LISTENER

Stan

  • 26
  • reviews
  • 38
  • helpful votes
  • 34
  • ratings

Beloved - a strange world

Overall
5 out of 5 stars
Performance
5 out of 5 stars
Story
5 out of 5 stars

Reviewed: 13-08-2019

I’ve never read Morrison. I’d been meaning to for years and her death hastened the reading. It is such a strange world she shows us. An internal world of foreign logic. Then her language - so simple and profound and yes, at times poetic. Morrison has a wonderful reading voice, warm and comforting and calm even as she describes horrors. You can get lost in it. I did.

2 people found this helpful

Insightful and beautifully written

Overall
5 out of 5 stars
Performance
5 out of 5 stars
Story
5 out of 5 stars

Reviewed: 12-10-2018

I was fascinated by the slices of life the book presented me with. Sensitive and moving with 3-dimensional characters.

Quality page turner

Overall
4 out of 5 stars
Performance
5 out of 5 stars
Story
4 out of 5 stars

Reviewed: 13-01-2018

The underpinning psychology of this murder mystery is very interesting and seems very credible. It’s a page turner of quality. The narrator does a very good job.

1 person found this helpful

A powerful argument for a great achievement unacknowledged

Overall
5 out of 5 stars
Performance
4 out of 5 stars
Story
5 out of 5 stars

Reviewed: 17-12-2017

If you were schooled before the 21st century you likely learned nothing more of indigenous Australian life prior to European settlement than “hunter gatherers.” In this book, often using the diaries of first contact Europeans, Pascoe sketches a compelling description of an aboriginal way of life that included agriculture, aquaculture and land management. Large permanent structures were built and remnants can still be seen. Pascoe explores the creation of a society that was peaceful and sustaining over a period of 60,000 years. It is a powerful and paradigm shifting work.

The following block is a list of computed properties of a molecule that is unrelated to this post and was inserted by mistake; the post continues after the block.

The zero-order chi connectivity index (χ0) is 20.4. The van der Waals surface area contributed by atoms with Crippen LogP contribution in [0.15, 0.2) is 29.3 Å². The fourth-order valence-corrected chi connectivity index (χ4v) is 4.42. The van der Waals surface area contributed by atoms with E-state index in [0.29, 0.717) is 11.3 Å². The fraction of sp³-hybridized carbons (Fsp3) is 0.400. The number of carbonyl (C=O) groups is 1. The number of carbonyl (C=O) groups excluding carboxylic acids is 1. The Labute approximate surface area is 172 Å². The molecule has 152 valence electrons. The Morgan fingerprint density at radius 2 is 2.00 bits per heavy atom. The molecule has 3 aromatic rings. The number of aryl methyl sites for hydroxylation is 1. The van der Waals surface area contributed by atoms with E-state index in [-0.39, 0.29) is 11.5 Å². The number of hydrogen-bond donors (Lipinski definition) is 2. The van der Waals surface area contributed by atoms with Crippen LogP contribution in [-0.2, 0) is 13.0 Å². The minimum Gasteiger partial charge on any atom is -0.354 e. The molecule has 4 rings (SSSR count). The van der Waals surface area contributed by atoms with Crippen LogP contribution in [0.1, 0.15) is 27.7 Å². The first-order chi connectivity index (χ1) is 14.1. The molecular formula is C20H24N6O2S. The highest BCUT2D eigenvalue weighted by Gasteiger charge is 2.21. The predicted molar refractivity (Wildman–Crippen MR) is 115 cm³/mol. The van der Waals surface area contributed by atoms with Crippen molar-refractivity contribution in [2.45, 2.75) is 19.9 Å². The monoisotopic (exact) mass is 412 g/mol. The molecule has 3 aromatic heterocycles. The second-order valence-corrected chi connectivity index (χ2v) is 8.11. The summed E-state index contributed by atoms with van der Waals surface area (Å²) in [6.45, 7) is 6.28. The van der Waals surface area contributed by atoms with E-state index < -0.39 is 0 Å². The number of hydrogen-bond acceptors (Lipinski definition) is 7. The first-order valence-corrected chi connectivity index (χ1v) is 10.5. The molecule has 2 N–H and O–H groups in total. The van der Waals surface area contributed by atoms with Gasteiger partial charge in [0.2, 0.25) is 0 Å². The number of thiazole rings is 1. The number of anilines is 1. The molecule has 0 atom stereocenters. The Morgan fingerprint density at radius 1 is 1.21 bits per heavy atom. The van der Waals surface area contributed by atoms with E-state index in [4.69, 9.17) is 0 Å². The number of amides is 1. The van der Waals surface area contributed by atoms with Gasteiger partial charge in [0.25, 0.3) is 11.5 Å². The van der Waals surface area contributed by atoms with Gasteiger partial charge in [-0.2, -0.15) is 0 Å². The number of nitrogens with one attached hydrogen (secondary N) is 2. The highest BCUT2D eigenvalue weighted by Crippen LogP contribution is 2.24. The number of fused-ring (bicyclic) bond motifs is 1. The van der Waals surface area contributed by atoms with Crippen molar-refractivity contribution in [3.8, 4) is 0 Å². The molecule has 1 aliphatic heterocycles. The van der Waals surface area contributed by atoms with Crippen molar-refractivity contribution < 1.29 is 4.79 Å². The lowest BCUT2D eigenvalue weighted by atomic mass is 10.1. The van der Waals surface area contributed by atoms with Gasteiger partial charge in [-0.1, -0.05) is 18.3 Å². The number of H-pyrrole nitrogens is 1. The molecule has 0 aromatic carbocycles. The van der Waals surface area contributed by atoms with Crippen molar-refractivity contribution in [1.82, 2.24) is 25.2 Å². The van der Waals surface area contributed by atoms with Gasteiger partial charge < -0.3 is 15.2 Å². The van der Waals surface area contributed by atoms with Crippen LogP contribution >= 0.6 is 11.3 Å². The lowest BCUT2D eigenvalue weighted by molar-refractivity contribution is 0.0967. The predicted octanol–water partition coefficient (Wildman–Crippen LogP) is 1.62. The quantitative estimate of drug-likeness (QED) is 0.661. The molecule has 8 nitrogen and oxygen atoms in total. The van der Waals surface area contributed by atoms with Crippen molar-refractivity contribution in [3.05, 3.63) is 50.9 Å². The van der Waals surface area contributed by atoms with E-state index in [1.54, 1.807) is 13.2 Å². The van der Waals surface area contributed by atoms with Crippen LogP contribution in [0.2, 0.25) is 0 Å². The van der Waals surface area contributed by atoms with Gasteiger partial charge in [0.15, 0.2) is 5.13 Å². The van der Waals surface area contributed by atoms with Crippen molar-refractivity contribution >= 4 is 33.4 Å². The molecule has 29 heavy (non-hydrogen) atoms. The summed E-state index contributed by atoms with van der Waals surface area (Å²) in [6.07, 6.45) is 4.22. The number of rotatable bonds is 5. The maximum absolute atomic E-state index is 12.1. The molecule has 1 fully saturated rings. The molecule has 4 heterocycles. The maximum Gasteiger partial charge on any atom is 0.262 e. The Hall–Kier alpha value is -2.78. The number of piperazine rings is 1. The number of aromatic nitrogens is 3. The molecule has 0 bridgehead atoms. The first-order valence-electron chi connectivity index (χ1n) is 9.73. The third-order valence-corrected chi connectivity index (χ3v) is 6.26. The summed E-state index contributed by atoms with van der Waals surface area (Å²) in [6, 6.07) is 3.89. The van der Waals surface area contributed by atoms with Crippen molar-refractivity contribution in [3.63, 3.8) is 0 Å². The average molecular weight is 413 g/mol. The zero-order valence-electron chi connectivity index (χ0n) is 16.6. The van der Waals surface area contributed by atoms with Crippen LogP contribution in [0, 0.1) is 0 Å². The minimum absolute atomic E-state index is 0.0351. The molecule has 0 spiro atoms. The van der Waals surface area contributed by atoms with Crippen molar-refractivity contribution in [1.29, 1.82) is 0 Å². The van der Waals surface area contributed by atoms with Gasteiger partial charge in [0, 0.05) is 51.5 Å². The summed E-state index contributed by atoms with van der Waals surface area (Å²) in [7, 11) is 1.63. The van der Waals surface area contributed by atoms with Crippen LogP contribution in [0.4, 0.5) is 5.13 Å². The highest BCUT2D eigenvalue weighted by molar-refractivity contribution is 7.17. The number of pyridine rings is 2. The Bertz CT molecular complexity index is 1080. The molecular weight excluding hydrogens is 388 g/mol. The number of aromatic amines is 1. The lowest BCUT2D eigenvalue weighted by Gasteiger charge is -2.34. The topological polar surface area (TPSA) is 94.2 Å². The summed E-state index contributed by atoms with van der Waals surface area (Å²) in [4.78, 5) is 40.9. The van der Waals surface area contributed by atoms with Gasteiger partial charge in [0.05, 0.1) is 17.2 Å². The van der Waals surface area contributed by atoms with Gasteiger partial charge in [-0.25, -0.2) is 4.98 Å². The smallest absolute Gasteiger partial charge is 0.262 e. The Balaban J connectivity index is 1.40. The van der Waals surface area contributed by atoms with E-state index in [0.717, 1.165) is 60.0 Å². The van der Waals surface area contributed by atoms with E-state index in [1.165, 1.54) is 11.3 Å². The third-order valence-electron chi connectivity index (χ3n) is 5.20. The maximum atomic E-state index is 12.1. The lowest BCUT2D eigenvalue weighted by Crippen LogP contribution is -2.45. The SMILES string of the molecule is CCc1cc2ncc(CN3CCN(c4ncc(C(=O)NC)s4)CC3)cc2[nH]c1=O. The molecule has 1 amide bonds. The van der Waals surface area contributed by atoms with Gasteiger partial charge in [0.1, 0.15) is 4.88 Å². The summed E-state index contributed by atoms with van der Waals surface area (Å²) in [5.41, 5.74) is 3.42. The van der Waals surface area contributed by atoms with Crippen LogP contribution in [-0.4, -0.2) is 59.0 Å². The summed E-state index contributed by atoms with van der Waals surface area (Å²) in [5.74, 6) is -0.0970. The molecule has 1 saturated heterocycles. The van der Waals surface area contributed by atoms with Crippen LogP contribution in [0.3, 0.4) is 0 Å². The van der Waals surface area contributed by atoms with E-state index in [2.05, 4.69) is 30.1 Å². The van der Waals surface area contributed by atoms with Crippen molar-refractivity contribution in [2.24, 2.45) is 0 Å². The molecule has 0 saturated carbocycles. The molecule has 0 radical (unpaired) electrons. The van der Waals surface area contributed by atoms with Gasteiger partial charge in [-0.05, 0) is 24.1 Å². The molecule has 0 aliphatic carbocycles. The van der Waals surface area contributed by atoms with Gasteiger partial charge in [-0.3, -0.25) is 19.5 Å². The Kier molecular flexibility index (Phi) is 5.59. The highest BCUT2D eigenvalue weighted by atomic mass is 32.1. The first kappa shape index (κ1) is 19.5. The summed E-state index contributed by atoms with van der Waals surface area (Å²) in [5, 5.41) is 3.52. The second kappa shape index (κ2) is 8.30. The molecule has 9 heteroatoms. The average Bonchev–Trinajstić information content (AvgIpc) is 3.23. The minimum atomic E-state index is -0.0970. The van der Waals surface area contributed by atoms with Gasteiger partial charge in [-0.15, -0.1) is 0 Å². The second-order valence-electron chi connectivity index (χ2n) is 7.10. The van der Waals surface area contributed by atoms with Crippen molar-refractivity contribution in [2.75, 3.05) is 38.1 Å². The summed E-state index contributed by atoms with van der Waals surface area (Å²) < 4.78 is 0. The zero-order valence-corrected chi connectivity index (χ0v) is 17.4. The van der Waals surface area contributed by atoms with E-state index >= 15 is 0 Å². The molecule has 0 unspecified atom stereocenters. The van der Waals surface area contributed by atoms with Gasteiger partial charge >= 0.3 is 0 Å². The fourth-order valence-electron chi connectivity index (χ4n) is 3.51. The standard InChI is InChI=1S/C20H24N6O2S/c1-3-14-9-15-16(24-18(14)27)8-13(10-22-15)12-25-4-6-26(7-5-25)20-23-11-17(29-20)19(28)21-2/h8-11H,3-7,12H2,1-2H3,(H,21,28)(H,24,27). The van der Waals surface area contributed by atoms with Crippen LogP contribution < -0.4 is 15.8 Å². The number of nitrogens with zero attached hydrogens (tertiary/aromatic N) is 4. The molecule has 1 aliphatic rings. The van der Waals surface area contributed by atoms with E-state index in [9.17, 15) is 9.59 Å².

Great for Cleese fans

Overall
3 out of 5 stars
Performance
4 out of 5 stars
Story
4 out of 5 stars

Reviewed: 10-12-2017

A friend liked this because you can just let it wash over you. It does not require close listening (though there is enjoyment in that too.) The great pleasure is that it is John Cleese reading his own words in a rather conversational way. Described as an autobiography, the book actually is Part 1, perhaps without intention of a Part 2. Cleese describes his childhood, his relationship with his parents, and his schooling. His arrival at Cambridge opens the door to his professional career which seems carefully traced until Python starts production. Whatever followed Python is occasionally mentioned but not given the detailed treatment of the pre-Python period. Those who want blow by blow of Python or Fawlty will be disappointed. Those who know the work of his 1960s contemporaries and predecessors will be very pleased.

2 people found this helpful

Writer's trickiness disappoints

Overall
4 out of 5 stars
Performance
4 out of 5 stars
Story
3 out of 5 stars

Reviewed: 17-10-2017

This is a well written book of well-drawn characters. If part of the appeal of reading crime fiction is the chance to anticipate before the reveal who is the villain, the writer's use of a few "tricks" disappointed this reader.

1 person found this helpful

Life affirming delight

Overall
5 out of 5 stars
Performance
5 out of 5 stars
Story
5 out of 5 stars

Reviewed: 16-08-2017

I loved this book! It deals with the deep and inarticulate love of Ove, the central character. Written with simplicity and insight, where a few well chosen words invited me to go deeply into myself in a life affirming way.

2 people found this helpful

Powerful story

Overall
5 out of 5 stars
Performance
4 out of 5 stars
Story
5 out of 5 stars

Reviewed: 23-05-2017

This tale built around the life of a Burma Railway POW enters the minds of many of its characters beyond the central one. It is episodic and achronological. Above all in it's simple and vivid use of language, it is brilliantly written and well read.

1 person found this helpful

Vikings more than horned helmets

Overall
4 out of 5 stars
Performance
4 out of 5 stars
Story
4 out of 5 stars

Reviewed: 27-12-2016

In fact they did not wear them. Being totally ignorant of Viking history, I learned a lot.

It was fascinating to learn of the huge impact upon Europe and beyond that the Vikings had.

I loved the nick names they had for so many of their leaders. And the place of Icelandic saga writing and why it occurred there.

2 people found this helpful

Easy read

Overall
4 out of 5 stars
Performance
4 out of 5 stars
Story
4 out of 5 stars

Reviewed: 27-12-2016

This story has an interesting premise and rockets along. A bit Runyonesque with its hard-boiled dialogue. A good brief diversion.